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Grow Your Own StrawberriesEvery garden should include a strawberry patch. Strawberries are an all around favorite with almost everyone. Delicious when eaten fresh or preserved, they are very well worth the little work it takes to establish them.
Versatile and adaptive, they can be planted in a bed to themselves, as a border around your flower garden, in hanging pots or raised beds and planters. Before purchasing plants, determine which kind you want. There are 3 basic types of strawberries.
June Bearing Strawberries are the most popularly grown strawberries. They produce one crop of large juicy berries which all ripen within a few days of each other in June. During their first season after planting, remove all the blossoms in order to let the plants become established.
Ever Bearing Strawberries - they do not bear fruit continuously as the name suggests. This variety produces a spring and a late summer crop. In the first season after planting, remove all blossoms that appear until the end of June. They will blossom again later in the year for a fall harvest.
Day Neutral Strawberry varieties are the newest type of strawberry. They are as close as you can get to a truly ever bearing plant. Again, pluck the first set of blossoms that appear in the first year of planting to let the plants become established. After that, you can expect a continuous crop of small but very sweet berries throughout all but the hottest part of the growing season.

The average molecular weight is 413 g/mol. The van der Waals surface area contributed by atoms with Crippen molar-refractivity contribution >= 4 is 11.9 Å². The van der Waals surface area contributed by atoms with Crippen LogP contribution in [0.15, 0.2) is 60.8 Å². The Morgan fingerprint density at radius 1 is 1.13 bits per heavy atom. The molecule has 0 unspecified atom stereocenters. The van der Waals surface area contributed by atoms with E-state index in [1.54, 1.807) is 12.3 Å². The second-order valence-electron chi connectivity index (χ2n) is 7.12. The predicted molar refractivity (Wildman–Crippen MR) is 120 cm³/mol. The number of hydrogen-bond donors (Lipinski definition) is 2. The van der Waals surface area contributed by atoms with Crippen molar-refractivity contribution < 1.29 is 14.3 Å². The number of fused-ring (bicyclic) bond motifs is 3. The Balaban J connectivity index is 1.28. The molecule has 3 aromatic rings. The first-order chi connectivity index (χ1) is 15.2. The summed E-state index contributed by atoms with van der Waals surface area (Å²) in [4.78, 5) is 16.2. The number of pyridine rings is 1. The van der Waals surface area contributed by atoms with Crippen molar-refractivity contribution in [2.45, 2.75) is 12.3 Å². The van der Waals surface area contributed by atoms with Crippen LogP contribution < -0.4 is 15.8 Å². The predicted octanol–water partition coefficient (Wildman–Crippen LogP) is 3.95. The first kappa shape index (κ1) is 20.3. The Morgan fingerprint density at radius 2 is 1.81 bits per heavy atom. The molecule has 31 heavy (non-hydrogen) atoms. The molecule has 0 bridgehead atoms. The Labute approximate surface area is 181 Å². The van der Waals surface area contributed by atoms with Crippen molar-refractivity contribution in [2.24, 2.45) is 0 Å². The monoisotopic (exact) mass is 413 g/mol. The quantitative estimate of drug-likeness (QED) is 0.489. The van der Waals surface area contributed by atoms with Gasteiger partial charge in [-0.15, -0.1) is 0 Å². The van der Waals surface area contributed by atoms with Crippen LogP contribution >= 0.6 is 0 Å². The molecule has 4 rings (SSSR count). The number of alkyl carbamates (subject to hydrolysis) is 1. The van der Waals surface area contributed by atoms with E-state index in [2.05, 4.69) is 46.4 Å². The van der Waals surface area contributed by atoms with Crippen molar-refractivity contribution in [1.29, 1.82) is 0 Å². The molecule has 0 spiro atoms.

The Alpine Strawberry is a cultivar of the day neutral strawberry and worth mentioning here for its unique ability to reseed itself. A small plant, it produces small red or white berries continuously and makes an excellent border plant or ground cover.
Order your plants in the fall to arrive for early spring planting. Be sure to select disease resistant varieties. If possible, prepare the soil in the fall, incorporating a good amount of organic material. Strawberries like a rich soil and adequate fertilizer. They should be planted where they will receive as much sun as possible and sheltered from high winds.
Before planting, immerse the roots in a bucket of water and allow to stand about an hour. Don't plant too deep - the crown should be level with or slightly above ground level.
Immediately after planting, water individual plants with a solution of water soluble fertilizer to give them a good start. Water at least weekly thereafter if the weather is dry. For the juiciest berries, keep the soil slightly moist at all times, especially when fruit is forming.
June bearing strawberries should be set 18 to 24 inches apart in rows spaced 4 feet apart. They will produce runners which should be allowed to root freely to eventually form a dense row of plants about 2 feet wide.
Everbearing and day neutral strawberry varieties should be set 12 to 18 inches apart. If planted in beds of two or three rows, leave a 24 to 30 inch wide path between beds to allow for easy access and cultivation. The plants should be maintained as single specimens, so promptly remove any runners that develop on these varieties unless you want to leave a few to grow and transplant the following spring. A mulch of straw can be used around these varieties to help keep the soil cool and the berries out of the dirt.
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